Delaware's Speeding Laws How Poverty and Justice Intersect

Delaware’s Speeding Laws: How Poverty and Justice Intersect

There are individuals who have an extra $100 to spare, while others do not. This discrepancy can have significant implications for motorists who drive at the same speeds on Delaware’s roads.

Under a recently enacted law, which permits the use of residential speed cameras in the state, vehicle owners who have sufficient funds can conveniently settle their photo radar tickets from home, resolving the matter within minutes. On the other hand, vehicle owners who live paycheck to paycheck may endure months or even years of hardship.

The shock sets in when they receive their mail. For instance, if they are caught driving at 41 mph in a 30 mph zone, their fines and fees for a first offense could exceed $100 if they go to court and lose. If they are unable to promptly pay the amount, the government will suspend their driver’s license.

This suspension is enforced without exceptions or inquiries. The law mandates this action, and courts may also opt for the denial of vehicle registration or renewal for the owner.

Consequently, Delaware families facing financial distress can find themselves trapped in a cycle of debt. Without transportation, breadwinners are unable to work, take their children to daycare, or accompany their elderly parents to medical appointments. Ironically, they also face challenges attending court hearings, which can lead to further trouble.

While it is important to enforce laws against speeding, Delaware’s penalties extend beyond the realm of traffic violations. If that were not the case, all motorists would face similar consequences for comparable infractions. However, losing the ability to drive—which essentially means losing the ability to earn an honest living—is a penalty reserved solely for the poor.

The underlying offense for these individuals is not speeding; it is poverty.

Delaware took measures to address this disproportionate justice in 2022. One significant step was the passage of House Bill 244, which eliminated driver’s license suspensions for failure to pay court debts.

Since 2017, at least 22 other states and Washington, D.C. have enacted similar laws to end suspensions based on debt, with some jurisdictions going even further.

For instance, individuals who receive traffic tickets in San Francisco County have the option to request an ability-to-pay hearing and potentially have their fines and fees reduced by up to 80 percent. Defendants can also substitute community service for monetary payment.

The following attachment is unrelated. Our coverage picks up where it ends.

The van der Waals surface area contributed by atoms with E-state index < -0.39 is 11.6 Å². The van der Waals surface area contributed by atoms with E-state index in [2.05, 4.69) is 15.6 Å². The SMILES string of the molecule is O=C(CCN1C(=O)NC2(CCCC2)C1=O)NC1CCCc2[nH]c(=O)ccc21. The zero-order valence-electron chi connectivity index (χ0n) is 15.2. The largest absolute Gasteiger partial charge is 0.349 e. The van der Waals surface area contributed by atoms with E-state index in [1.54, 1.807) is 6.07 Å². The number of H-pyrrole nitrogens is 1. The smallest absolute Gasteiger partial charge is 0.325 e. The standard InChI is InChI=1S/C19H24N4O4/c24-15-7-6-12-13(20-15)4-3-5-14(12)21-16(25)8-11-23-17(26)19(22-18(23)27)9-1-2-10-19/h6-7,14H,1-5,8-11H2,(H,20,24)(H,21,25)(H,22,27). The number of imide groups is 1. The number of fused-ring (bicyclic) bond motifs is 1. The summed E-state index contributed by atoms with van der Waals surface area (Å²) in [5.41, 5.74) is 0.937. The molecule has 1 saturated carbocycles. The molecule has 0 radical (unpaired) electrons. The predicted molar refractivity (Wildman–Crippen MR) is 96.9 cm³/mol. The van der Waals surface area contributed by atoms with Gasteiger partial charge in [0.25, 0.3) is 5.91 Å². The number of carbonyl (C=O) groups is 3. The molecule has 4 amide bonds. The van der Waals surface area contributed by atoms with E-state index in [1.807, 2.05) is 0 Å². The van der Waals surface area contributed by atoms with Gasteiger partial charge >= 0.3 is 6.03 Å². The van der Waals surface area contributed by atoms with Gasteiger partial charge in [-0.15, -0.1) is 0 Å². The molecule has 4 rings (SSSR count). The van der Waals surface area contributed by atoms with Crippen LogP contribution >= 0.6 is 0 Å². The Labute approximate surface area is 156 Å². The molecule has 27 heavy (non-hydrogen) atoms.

In San Francisco, motorists face consequences for violating traffic laws, but the punishment aligns with the offense and does not leave families destitute.

However, Delaware has chosen a different path, backtracking on its reforms from the previous year. This policy shift is risky, especially considering the tendency of some agencies to abuse fines and fees.

In 2021, our public interest law firm, the Institute for Justice, filed a lawsuit against Wilmington on behalf of vehicle owners trapped in a predatory parking enforcement scheme.

Wilmington consistently issued tickets to Ameera Shaheed for legally parked vehicles. While she appealed these tickets, the city towed her car and demanded full payment.

Shaheed, a disabled grandmother of three, could not afford to settle her $320 debt within 30 days, resulting in her car being scrapped by the tow company.

Stories like this are common in Wilmington. Now, envision the potential impact when financially strained cities and towns gain access to photo radar—a potentially more lucrative source of revenue.

The new law promises impartial traffic enforcement. The unblinking cameras installed on poles and trailers throughout the state will treat all motorists equally, with the exception of emergency responders who enjoy special immunity.

Everyone else must adhere to the rules. These speed cameras will not discriminate based on age, gender, race, or religion.

At first glance, this may appear fair. However, a one-size-fits-all approach to fines and fees disproportionately burdens the poor. Suspending anyone’s license for reasons unrelated to public safety is abuse, especially when the government employs it as leverage to collect debts.

Delaware acknowledged this in 2022, but now the state is reversing its progress.

Avatar photo
Happy Purwal is a news writer with one year of experience. He is skilled in researching and writing engaging news articles. His expertise includes covering current events, politics, and human interest stories. He is passionate about delivering accurate and unbiased news to his readers.